Rank and organization: First Lieutenant, U.S. Army, 15th Infantry, 3d Infantry Division. Place and date: Nuremberg, Germany, 17 April 1945. Entered service at: Jersey City, N.J. Born: 29 September 1918, New York, N.Y. G.O. No.: 4, 9 January 1946. Citation: He fought with extreme gallantry in the streets of war-torn Nuremberg, Germany, where the 1st Battalion, 15th Infantry, was engaged in rooting out fanatical defenders of the citadel of Nazism. As battalion transportation officer he had gone forward to select a motor-pool site, when, in a desire to perform more than his assigned duties and participate in the fight, he advanced beyond the lines of the forward riflemen. Detecting a group of about 10 Germans making preparations for a local counterattack, he rushed back to a nearby American company, secured a light machinegun with ammunition, and daringly opened fire on this superior force, which deployed and returned his fire with machine pistols, rifles, and rocket launchers. From another angle a German machinegun tried to blast him from his emplacement, but 1st Lt. Burke killed this guncrew and drove off the survivors of the unit he had originally attacked. Giving his next attention to enemy infantrymen in ruined buildings, he picked up a rifle dashed more than 100 yards through intense fire and engaged the Germans from behind an abandoned tank. A sniper nearly hit him from a cellar only 20 yards away, but he dispatched this adversary by running directly to the basement window, firing a full clip into it and then plunging through the darkened aperture to complete the job. He withdrew from the fight only long enough to replace his jammed rifle and secure grenades, then re-engaged the Germans. Finding his shots ineffective, he pulled the pins from 2 grenades, and, holding 1 in each hand, rushed the enemy-held building, hurling his missiles just as the enemy threw a potato masher grenade at him. In the triple explosion the Germans were wiped out and 1st Lt. Burke was dazed; but he emerged from the shower of debris that engulfed him, recovered his rifle, and went on to kill 3 more Germans and meet the charge of a machine pistolman, whom he cut down with 3 calmly delivered shots. He then retired toward the American lines and there assisted a platoon in a raging, 30-minute fight against formidable armed hostile forces. This enemy group was repulsed, and the intrepid fighter moved to another friendly group which broke the power of a German unit armed with a 20-mm. gun in a fierce fire fight. In 4 hours of heroic action, 1st Lt. Burke single-handedly killed 11 and wounded 3 enemy soldiers and took a leading role in engagements in which an additional 29 enemy were killed or wounded. His extraordinary bravery and superb fighting skill were an inspiration to his comrades, and his entirely voluntary mission into extremely dangerous territory hastened the fall of Nuremberg, in his battalion's sector.
*BUTTS, JOHN E.
Rank and organization: Second Lieutenant, U.S. Army, Co. E, 60th Infantry, 9th Infantry Division. Place and date: Normandy, France, 14, 16, and 23 June 1944. Entered service at: Buffalo, N.Y. Birth: Medina, N.Y. G.O. No.: 58, 19 July 1945. Citation: Heroically led his platoon against the enemy in Normandy, France, on 14, 16, and 23 June 1944. Although painfully wounded on the 14th near Orglandes and again on the 16th while spearheading an attack to establish a bridgehead across the Douve River, he refused medical aid and remained with his platoon. A week later, near Flottemanville Hague, he led an assault on a tactically important and stubbornly defended hill studded with tanks, antitank guns, pillboxes, and machinegun emplacements, and protected by concentrated artillery and mortar fire. As the attack was launched, 2d Lt. Butts, at the head of his platoon, was critically wounded by German machinegun fire. Although weakened by his injuries, he rallied his men and directed 1 squad to make a flanking movement while he alone made a frontal assault to draw the hostile fire upon himself. Once more he was struck, but by grim determination and sheer courage continued to crawl ahead. When within 10 yards of his objective, he was killed by direct fire. By his superb courage, unflinching valor and inspiring actions, 2d Lt. Butts enabled his platoon to take a formidable strong point and contributed greatly to the success of his battalion's mission.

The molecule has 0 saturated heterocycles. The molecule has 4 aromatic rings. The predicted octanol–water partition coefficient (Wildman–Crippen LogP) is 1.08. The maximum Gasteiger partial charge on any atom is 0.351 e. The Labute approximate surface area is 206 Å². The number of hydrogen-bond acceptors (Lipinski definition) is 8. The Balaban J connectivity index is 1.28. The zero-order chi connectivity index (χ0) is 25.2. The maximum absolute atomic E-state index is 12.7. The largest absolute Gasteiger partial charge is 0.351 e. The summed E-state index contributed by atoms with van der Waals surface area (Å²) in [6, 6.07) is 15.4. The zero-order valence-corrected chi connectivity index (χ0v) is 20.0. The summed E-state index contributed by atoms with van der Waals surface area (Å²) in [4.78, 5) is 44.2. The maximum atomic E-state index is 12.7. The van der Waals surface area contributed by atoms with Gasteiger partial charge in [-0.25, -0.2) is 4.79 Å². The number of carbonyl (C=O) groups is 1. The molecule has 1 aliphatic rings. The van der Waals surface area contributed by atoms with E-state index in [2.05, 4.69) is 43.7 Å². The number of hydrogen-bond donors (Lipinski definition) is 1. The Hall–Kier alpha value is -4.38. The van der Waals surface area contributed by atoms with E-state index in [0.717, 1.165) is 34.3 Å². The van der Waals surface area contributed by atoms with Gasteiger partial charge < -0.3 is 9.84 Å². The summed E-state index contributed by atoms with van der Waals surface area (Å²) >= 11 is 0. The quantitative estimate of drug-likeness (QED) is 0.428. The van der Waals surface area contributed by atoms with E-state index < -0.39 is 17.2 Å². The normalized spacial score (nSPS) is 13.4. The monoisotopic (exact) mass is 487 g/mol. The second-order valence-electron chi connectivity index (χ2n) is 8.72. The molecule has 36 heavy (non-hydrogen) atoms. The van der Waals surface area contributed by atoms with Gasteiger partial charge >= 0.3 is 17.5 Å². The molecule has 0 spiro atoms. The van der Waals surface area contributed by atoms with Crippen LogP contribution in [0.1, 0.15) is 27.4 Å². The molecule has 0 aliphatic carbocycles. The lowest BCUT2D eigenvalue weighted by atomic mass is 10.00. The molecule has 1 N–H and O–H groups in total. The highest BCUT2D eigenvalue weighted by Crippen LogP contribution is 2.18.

Rank and organization: Corporal, Company D, First Battalion, Fifth Marines, First Marine Division. Place and date: Guadalcanal, Solomon Islands. Entered service at: Brooklyn, New York. Date and place of birth: 16 November 1920, Brooklyn, New York. For conspicuous gallantry and intrepidity at the risk of his life above and beyond the call of duty while serving with Company D, 1st Battalion, 5th Marines, 1st Marine Division on Guadalcanal, British Solomon Islands, in action against the enemy Japanese forces on 1 November 1942. Serving as a leader of a machine gun section, Corporal Casamento directed his unit to advance along a ridge near the Matanikau River where they engaged the enemy. He positioned his section to provide covering fire for two flanking units and to provide direct support for the main force of his company which was behind him. During the course of this engagement, all members of his section were either killed or severely wounded and he himself suffered multiple, grievous wounds. Nonetheless, Corporal Casamento continued to provide critical supporting fire for the attack and in defense of his position. Following the loss of all effective personnel, he set up, loaded, and manned his unit's machine gun. tenaciously holding the enemy forces at bay. Corporal Casamento single-handedly engaged and destroyed one machine gun emplacement to his front and took under fire the other emplacement on the flank. Despite the heat and ferocity of the engagement, he continued to man his weapon and repeatedly repulsed multiple assaults by the enemy forces, thereby protecting the flanks of the adjoining companies and holding his position until the arrival of his main attacking force. Corporal Casamento's courageous fighting spirit, heroic conduct, and unwavering dedication to duty reflected great credit upon himself and were in keeping with the highest traditions of the Marine Corps and the United States Naval Service.